Fontus Is the Ultimate Hydration Companion for Cyclists, and Works on Motorcycles, Too

Fontus 8 photos
Photo: Kristof Retezar
In case you thought that the wind traps in Frank Herbert's Dune masterpiece were only SciFi gimmicks, think again. Austrian designer Kristof Retezar has, too, and he came up with Fontus, a device that uses the Peltier effect to fill your water bottle with clean, cool water, for free.
Fontus is a simple add-on device that can be used with pretty much any type of vehicle, even if it was originally designed to be mounted on a bicycle. It works with sun-generated electricity, thanks to two small solar panel elements on top of it.

It will harness moisture from the atmosphere, condense it to water droplets, cooling them and channeling this small stream that flows into a casual 0.5-liter PET bottle.

The Peltier effect is widely used in water coolers, even if you didn't know this

Now, the magic behind Fontus relies on a Peltier element, not unlike those used in small-scale water coolers. The Peltier element requires that a small electrical charge be applied to it. The current will cause energy transfer from one side of the element to the other, and depending on the side where energy is extracted, it can act as a cooler or heater.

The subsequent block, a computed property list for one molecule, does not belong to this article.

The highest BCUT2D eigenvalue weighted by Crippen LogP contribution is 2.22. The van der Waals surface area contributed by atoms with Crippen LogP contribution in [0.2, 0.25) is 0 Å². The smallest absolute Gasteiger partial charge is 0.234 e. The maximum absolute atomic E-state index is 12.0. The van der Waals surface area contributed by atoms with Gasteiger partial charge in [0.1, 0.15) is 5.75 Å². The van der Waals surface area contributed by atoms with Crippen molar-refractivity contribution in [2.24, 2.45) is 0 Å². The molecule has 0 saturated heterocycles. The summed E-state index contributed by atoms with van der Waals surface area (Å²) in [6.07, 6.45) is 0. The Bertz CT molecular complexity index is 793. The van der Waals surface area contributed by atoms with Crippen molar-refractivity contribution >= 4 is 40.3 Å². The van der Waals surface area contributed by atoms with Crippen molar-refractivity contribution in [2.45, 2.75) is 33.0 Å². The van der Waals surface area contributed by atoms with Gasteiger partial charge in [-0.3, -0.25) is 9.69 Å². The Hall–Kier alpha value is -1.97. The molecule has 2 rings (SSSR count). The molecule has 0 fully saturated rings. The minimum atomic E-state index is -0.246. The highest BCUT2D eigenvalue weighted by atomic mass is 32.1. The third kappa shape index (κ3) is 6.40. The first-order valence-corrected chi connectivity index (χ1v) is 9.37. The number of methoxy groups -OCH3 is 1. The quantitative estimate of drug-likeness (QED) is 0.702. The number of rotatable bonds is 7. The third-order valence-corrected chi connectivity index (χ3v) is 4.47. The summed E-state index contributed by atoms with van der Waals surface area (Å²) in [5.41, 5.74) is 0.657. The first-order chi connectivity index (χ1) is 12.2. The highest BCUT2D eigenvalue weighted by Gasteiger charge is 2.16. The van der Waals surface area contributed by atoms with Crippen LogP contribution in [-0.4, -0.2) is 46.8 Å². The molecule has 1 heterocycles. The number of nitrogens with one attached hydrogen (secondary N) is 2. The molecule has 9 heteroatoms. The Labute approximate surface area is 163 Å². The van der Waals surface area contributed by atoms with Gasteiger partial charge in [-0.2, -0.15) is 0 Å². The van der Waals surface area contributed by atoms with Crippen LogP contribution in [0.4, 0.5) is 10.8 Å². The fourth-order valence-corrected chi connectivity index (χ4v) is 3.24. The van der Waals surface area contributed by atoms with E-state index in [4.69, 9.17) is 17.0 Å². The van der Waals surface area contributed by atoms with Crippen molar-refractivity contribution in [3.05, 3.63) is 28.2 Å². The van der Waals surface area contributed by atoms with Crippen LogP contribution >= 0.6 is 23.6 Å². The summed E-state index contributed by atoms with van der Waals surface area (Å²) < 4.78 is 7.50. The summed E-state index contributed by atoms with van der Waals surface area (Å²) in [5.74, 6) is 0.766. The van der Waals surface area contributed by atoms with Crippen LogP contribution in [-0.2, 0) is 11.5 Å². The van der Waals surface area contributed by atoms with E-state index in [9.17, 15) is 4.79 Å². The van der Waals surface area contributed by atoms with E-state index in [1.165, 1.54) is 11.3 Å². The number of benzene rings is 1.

Retezar designed the Fontus in such a way that air is channeled through the hot side of the Peltier element, forcing the other side to get increasingly cool. That's right, the more energy is extracted from a side, the more pronounced the desired effect on the opposite will be.

Air circulating through the Fontus is filtered and used to cool the hot side of the Peltier element, while a quantity will be channeled towards the cool side. Wind stoppers slow the flow, allowing air to interact longer with the cooling element and condense atmospheric moisture to droplets that flow into the bottle.

No human intervention is needed

Fontus needs no human intervention, at least nothing else than powering the device on or off, as desired. In ideal conditions, Fontus can supply as much as half a liter (0.13 US gal) of water for each hour spent pedaling, but Kristof Retezar says that the average, steady flow is a drop of water per minute.

Definitely not enough to start a water business, but it's more than nothing when cycling out through the countryside. Kristof Retezar is also working on a way to sort out the problem with water extracted from polluted air.

Plus, his idea could be used at a larger scale in water-deficient areas, especially as it gets the necessary energy from the sun. Cool stuff, hope things get more efficient!
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